A Year Later, It’s Old Glory in Boston Marathon

BOSTON — Something unusual happened when Meb Keflezighi, far ahead of his competitors, began passing some of the elite women who had started before the men on Monday in the Boston Marathon. As he charged by, many of the women — exhausted and in pain — cheered him on.

Three years ago, Keflezighi was widely considered to be on the downward slope of his marathon career. He had lost his Nike shoe sponsorship. His best running days were probably behind him.

Keflezighi managed to find a new shoe sponsor, but the company was not exactly a powerhouse in the running world. He was picked up by Skechers, a brand primarily known for skateboard shoes.

On Monday, Keflezighi, who turns 39 in two weeks, introduced the running world to Skechers as he and his red and silver sneakers stepped across the finish line of the Boston Marathon a good 11 seconds ahead of anyone else.

Keflezighi was the first American man to win the race in more than 30 years.

The story of Meb Keflezighi, the oldest Boston Marathon winner since at least 1930, would have been resonant any year.

But his surprising victory was especially powerful this year, the first Boston Marathon since the 2013 bombing that killed three people, wounded hundreds and ravaged an exultant city tradition more than a century old.

“This is probably the most meaningful victory for an American because of what happened last year,” he said. “I’m almost 39. I just ran a personal best. I just won the Boston Marathon. I feel blessed.”

After 2 hours 8 minutes 37 seconds of hard running, Keflezighi stepped across the finish line at Boylston Street with his arms spread nearly as wide as the finish tape, nearly as wide as his smile. The record-setting crowd got a clear view of his bib which read, simply, “Meb.”

To the deafening cheers of the throngs that gathered to watch the race, Keflezighi changed Boylston Street from a place remembered for the carnage that happened there into a place for celebration and delight.

Keflezighi gave fist bumps to the enormous crowds in the finish area, not far from where the blasts occurred. He was embraced by the 1983 men’s champion, Greg Meyer, the previous American man to win the race. He shook hands with Jeff Bauman, who lost his legs last year when he attended the race to cheer on his girlfriend, Erin Hurley. On Monday, Bauman and Hurley returned to the finish line — the two are now engaged and expecting their first child.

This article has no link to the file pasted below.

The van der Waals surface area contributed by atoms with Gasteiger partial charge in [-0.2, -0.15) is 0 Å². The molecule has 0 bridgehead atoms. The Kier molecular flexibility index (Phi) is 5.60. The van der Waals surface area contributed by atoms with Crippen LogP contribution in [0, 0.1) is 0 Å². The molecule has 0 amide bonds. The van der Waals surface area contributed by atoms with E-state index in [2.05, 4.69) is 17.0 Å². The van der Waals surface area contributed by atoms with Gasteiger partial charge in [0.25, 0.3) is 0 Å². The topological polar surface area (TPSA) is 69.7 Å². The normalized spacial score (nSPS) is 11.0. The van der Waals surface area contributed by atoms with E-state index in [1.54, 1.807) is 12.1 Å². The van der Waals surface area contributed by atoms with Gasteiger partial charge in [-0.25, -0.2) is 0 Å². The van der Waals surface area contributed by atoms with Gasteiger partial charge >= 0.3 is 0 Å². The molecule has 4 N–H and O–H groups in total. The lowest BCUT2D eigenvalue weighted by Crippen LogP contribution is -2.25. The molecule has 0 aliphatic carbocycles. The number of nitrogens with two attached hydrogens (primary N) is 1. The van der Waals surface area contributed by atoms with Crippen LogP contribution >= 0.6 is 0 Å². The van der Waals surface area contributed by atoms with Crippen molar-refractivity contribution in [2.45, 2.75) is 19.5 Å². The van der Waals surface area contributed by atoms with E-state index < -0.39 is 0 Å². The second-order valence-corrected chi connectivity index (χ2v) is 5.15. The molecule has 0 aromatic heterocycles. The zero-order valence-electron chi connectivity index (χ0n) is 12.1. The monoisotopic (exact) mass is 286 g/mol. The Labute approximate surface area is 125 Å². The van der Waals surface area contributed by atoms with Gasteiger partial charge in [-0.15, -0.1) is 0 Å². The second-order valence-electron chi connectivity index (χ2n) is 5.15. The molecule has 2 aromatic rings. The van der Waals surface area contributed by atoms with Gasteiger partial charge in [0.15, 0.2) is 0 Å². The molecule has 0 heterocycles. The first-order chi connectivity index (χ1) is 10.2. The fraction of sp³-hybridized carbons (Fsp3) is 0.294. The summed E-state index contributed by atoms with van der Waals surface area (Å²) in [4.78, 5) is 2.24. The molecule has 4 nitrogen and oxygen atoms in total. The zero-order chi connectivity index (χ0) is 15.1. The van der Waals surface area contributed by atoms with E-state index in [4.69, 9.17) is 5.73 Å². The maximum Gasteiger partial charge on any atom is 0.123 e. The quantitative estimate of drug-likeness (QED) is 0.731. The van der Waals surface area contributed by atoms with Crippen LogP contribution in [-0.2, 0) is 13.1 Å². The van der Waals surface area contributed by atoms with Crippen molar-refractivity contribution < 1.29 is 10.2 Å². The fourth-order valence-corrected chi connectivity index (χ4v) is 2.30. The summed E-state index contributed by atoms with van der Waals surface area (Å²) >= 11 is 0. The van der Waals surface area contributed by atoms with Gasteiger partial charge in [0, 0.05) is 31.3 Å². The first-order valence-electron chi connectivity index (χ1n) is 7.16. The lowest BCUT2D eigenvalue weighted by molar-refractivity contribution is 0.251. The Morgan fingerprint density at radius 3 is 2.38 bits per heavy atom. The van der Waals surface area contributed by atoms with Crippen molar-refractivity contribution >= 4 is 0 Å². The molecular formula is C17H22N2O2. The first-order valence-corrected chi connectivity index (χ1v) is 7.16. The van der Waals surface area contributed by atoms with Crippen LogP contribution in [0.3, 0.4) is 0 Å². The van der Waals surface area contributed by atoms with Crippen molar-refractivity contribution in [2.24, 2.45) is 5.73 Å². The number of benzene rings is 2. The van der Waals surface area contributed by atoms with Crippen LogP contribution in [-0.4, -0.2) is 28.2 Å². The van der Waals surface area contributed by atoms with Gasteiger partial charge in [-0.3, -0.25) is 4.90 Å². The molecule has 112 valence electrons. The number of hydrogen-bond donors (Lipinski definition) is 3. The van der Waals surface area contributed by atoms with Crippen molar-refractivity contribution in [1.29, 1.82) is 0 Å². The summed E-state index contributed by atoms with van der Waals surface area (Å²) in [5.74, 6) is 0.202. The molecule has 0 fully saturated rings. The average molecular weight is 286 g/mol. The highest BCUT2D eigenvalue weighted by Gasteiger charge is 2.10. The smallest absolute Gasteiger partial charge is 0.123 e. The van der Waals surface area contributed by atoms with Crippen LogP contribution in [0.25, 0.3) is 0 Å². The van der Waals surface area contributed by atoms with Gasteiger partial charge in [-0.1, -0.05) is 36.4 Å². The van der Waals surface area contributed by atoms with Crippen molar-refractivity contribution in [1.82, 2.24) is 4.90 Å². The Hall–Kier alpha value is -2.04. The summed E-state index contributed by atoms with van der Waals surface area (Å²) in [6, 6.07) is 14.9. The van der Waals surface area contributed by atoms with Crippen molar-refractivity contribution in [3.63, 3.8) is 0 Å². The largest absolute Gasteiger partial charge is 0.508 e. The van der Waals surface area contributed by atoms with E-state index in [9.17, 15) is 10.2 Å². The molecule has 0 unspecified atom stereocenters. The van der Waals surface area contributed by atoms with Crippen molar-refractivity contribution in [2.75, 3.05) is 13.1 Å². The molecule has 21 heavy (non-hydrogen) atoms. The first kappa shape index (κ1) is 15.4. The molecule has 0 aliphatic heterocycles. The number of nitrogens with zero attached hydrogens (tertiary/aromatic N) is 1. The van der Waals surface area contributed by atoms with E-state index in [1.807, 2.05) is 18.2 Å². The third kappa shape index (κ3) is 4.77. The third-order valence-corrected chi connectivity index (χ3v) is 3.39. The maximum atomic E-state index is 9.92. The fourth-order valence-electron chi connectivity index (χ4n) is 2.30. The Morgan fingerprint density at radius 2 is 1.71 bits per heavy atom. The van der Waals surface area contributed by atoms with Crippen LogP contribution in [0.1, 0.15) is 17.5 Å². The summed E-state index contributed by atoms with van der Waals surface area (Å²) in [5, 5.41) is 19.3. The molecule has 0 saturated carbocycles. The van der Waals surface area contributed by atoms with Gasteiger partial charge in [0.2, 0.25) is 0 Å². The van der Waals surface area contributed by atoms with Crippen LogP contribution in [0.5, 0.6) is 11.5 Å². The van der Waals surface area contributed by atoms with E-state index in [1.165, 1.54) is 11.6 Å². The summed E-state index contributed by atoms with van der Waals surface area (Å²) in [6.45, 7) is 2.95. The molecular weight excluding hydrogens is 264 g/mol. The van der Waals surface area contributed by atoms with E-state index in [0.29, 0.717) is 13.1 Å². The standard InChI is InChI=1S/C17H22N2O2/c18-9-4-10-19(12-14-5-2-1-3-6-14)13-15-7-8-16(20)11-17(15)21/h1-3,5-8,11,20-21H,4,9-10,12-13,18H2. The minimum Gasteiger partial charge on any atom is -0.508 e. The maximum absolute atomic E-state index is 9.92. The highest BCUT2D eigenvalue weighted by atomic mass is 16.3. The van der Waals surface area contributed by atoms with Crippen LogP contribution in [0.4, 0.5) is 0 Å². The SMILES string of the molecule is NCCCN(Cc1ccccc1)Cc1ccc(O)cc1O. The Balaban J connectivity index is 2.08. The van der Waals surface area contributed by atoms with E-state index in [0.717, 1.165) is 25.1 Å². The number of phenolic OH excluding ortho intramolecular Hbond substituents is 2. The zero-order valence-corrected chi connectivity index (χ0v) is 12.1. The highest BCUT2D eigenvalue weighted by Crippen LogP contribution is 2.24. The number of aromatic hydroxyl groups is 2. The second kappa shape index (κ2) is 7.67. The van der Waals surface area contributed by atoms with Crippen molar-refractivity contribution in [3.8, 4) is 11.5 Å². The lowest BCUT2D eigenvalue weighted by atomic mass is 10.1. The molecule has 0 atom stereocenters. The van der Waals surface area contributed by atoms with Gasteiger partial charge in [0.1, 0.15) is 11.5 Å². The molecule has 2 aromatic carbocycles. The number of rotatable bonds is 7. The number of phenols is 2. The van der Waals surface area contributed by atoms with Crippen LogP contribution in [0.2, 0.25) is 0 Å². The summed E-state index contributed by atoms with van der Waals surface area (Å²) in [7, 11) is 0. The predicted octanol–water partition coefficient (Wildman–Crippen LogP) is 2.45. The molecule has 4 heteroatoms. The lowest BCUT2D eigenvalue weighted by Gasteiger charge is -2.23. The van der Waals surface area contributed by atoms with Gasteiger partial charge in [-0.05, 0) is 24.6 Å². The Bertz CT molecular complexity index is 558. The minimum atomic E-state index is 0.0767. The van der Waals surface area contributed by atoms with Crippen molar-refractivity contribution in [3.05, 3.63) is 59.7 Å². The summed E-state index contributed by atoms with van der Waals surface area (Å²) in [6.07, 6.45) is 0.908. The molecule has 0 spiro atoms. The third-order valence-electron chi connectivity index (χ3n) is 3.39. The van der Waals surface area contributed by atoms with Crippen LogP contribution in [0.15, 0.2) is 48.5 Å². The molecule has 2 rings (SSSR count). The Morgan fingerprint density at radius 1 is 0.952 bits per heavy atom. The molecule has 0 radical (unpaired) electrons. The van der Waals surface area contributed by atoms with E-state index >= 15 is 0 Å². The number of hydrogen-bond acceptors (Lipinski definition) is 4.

The race, the world’s oldest annually run marathon, felt like a catharsis for this city. A crowd of one million people, twice the usual number, showed up to cheer the runners, which featured 36,000 athletes, 9,000 more than usual.

Twice as many law enforcement officials patrolled the racecourse as well, a sobering reminder of just one way that the blasts had reshaped the race.

The list of winners of all major marathons in recent decades is dominated by Kenyans and Ethiopians. (Wilson Chebet and Frankline Chepkwony, both of Kenya, finished second and third this year.) Runners from those countries had won 24 of the 30 Boston Marathons since 1983.

Nothing about Keflezighi’s story fits history or convention.

One of 10 children, Keflezighi (pronounced kah-FLEZ-ghee) fled to Italy from Eritrea with his mother and his siblings while his father worked cleaning jobs to support the family while arranging for them to immigrate to San Diego. In the seventh grade, he ran a 5:10 mile. (On Monday, he sustained a pace of 4:54 over the 26.2 miles.) He was a high school champion who went on to thrive at U.C.L.A. and then win a silver medal at the 2004 Athens Olympics.

At age 34, Keflezighi won the 2009 New York City Marathon, becoming the first American winner in that race since 1982.

On Monday, a moment of silence was held at 8:45 a.m. to honor last year’s victims.

Keflezighi and Josphat Boit pulled away from the pack midway through the race. Once the runners hit the hills of Newton, about 10 miles from the finish, Keflezighi made his pivotal move. “He was so far away,” said Chebet, the runner-up. “I couldn’t see Meb. I only saw straight road.”

Keflezighi said he fought off a stomach ailment around the 20th mile and then “prayed a lot” to make it to the finish line ahead of the fast-closing Kenyans.

Chebet finished in 2:08:48. The defending men’s champion, Lelisa Desisa, who is 15 years younger than Keflezighi, dropped out near the 22-mile mark, race officials said.

Rita Jeptoo of Kenya defended her women’s title, pulling away in the final three miles to easily win Boston for the third time. Jeptoo, 33, set a course record, 2:18:57.

Each winner receives $150,000, but Keflezighi said that the victory was worth far more than the amount written on the congratulatory check.

“My career is fulfilled,” he said. “Since 2008, it’s been frosting on the cake. It’s just getting better and better.”

The New York Times

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